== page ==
Although we regularly use and rely on numbers, human beings are simply not very good at understanding them. Most of us can effortlessly feel the shading of a spoken word. But present us with big numbers, or probabilities, and we have no idea how to put them into context, or properly understand their scale or likelihood.
The pandemic has only underlined this mental deficiency. How can we comprehend the death toll, or the risk factors, in purely mathematical terms?
In the field of data visualization, there has been a movement to make numbers more vivid, and their scale more comprehensible, through physical representations. The sea of empty chairs, for instance, shows us, rather than tells us, about all of those who have died from Covid.
Recently there was a conversation at Northeastern University on “The Physical Life of Data,” moderated by Dietmar Offenhuber, whose own work translates the physical into data, as in his exploration of the circulation of trash. The conversation had some great examples of the effective — and affective — representation of data in the real world, and how to take advantage of more visceral sensory responses, rather than abstract mental models, to understand the import of numbers.
For the Perpetual Plastic project, 50 volunteers collected plastic debris along Bali’s west coast and sorted the waste into different colors. Then an information design team, Liina Klauss, Skye Morét, and Moritz Stefaner, shaped the collection into a potent visualization of where the 8.3 billion metric tons of plastic that have been produced since the 1950s have gone.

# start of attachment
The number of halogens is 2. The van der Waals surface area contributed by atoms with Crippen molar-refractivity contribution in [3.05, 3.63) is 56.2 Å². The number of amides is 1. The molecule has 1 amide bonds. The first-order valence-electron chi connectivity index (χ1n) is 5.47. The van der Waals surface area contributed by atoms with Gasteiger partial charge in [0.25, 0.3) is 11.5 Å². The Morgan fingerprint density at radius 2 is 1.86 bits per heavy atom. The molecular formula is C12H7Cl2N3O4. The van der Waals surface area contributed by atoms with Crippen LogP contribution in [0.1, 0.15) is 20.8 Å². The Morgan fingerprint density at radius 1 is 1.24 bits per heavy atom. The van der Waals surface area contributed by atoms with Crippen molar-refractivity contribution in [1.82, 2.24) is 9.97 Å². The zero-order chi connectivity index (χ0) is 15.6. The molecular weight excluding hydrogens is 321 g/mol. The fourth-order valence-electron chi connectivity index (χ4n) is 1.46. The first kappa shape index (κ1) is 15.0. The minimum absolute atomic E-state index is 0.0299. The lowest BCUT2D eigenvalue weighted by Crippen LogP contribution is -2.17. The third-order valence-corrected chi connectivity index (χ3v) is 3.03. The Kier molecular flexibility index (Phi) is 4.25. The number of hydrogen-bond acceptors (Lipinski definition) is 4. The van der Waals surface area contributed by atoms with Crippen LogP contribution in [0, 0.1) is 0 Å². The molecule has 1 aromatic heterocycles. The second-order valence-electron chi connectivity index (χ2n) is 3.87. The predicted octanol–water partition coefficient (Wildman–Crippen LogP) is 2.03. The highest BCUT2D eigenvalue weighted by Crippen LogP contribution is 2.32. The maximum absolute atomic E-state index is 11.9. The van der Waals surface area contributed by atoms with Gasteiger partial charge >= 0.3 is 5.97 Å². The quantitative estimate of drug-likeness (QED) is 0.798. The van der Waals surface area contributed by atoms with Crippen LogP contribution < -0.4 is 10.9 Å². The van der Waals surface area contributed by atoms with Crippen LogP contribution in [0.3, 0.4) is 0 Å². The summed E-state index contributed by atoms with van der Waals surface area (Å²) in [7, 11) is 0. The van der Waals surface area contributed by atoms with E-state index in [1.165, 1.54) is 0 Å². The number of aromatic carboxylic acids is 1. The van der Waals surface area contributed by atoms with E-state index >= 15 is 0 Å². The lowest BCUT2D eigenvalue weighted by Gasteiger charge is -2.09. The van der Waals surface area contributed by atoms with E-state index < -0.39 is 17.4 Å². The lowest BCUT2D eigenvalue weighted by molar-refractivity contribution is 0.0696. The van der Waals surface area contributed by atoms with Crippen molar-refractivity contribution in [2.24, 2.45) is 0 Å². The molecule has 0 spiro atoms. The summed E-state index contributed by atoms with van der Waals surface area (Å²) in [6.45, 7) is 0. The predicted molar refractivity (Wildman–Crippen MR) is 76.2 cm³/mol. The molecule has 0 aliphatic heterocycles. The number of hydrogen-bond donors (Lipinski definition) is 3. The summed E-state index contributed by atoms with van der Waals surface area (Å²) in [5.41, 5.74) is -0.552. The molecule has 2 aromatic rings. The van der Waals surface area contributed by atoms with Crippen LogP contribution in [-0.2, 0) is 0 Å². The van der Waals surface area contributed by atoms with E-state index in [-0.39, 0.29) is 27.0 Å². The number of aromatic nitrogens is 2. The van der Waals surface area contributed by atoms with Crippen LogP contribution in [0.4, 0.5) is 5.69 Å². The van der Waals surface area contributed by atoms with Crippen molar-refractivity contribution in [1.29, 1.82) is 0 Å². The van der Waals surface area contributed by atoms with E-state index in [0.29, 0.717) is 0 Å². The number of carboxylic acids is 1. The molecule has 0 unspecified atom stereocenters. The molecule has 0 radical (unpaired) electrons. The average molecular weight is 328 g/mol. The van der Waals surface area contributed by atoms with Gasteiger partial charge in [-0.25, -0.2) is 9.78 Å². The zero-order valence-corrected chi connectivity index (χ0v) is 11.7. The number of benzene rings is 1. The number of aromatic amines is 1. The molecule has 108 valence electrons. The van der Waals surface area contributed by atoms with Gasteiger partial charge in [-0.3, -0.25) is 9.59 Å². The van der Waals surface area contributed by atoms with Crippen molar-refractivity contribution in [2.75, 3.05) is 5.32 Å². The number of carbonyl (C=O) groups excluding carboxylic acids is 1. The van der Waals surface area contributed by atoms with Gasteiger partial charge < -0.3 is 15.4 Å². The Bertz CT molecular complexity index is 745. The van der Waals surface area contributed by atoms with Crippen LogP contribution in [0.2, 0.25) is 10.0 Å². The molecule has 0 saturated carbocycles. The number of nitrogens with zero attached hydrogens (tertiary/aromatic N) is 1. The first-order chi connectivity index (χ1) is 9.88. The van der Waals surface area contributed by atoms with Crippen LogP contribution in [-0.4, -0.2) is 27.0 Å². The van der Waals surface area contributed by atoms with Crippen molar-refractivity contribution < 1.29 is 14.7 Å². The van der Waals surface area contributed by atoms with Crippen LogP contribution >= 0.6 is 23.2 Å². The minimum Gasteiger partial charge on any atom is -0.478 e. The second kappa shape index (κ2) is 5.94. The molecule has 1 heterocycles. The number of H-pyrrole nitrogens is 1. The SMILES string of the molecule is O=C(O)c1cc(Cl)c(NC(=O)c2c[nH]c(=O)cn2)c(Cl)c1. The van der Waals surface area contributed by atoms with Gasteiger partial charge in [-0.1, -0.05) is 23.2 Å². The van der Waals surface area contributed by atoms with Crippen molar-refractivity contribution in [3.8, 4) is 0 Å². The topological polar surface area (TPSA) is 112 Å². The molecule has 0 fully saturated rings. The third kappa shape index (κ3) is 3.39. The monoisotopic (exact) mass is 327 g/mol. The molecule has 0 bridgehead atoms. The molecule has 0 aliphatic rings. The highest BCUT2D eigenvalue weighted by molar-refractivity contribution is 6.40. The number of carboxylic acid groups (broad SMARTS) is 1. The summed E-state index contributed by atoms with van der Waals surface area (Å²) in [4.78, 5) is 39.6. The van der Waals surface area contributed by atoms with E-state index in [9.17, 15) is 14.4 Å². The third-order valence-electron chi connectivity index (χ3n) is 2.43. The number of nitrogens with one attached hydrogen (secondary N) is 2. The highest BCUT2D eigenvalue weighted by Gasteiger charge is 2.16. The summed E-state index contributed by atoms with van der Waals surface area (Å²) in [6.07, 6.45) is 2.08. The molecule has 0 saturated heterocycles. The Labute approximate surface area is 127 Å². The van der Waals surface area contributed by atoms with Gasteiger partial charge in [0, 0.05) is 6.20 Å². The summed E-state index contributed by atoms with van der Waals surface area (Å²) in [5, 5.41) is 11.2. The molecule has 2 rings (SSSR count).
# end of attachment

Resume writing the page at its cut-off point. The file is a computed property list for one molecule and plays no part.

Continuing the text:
(Bonus points for the interplay with Robert Smithson’s Spiral Jetty.)
Dan Lockton’s Powerchord is “a platform for experimenting with energy sonification.” With appliances routed through the device, it makes the abstract data of how much electricity is being used obvious to the ears.
One peril with projects like these is that they are so well done that the visualizations (or sonifications) end up being attractive rather than unsettling or instructive. I actually kind of like this “Sound of the Office”?
Open Syllabus, a vast expansion of some coding I did ages ago to aggregate syllabi from the web (I am now on OS’s board), has released an updated visualization of a million books and how frequently they are assigned together in a course. This analysis ends up producing a marvelous, incredibly detailed galaxy of topics and their adjacencies and connections.
Be sure to zoom in; this is a gigapixel knowledge map.
Another addition to Humane Ingenuity‘s growing catalog of serendipity tools, launched in the last issue of HI:
Tim Sherratt’s GLAM Workbench has a tool to “Select a random(ish) record from DigitalNZ“—that is, to pull a random photo, or work of art, or newspaper page from over 30 million items in New Zealand’s combined library and museum collections.
Julia Cambre‘s Morbid Methods lets you write an obituary, eulogy, or postmortem report for your expired digital device, and then creates an appropriately somber web page in its memory.
I look forward to writing the obit for the aging laptop I’m writing this newsletter on. Likely cause of death: overheating from Zoom meetings.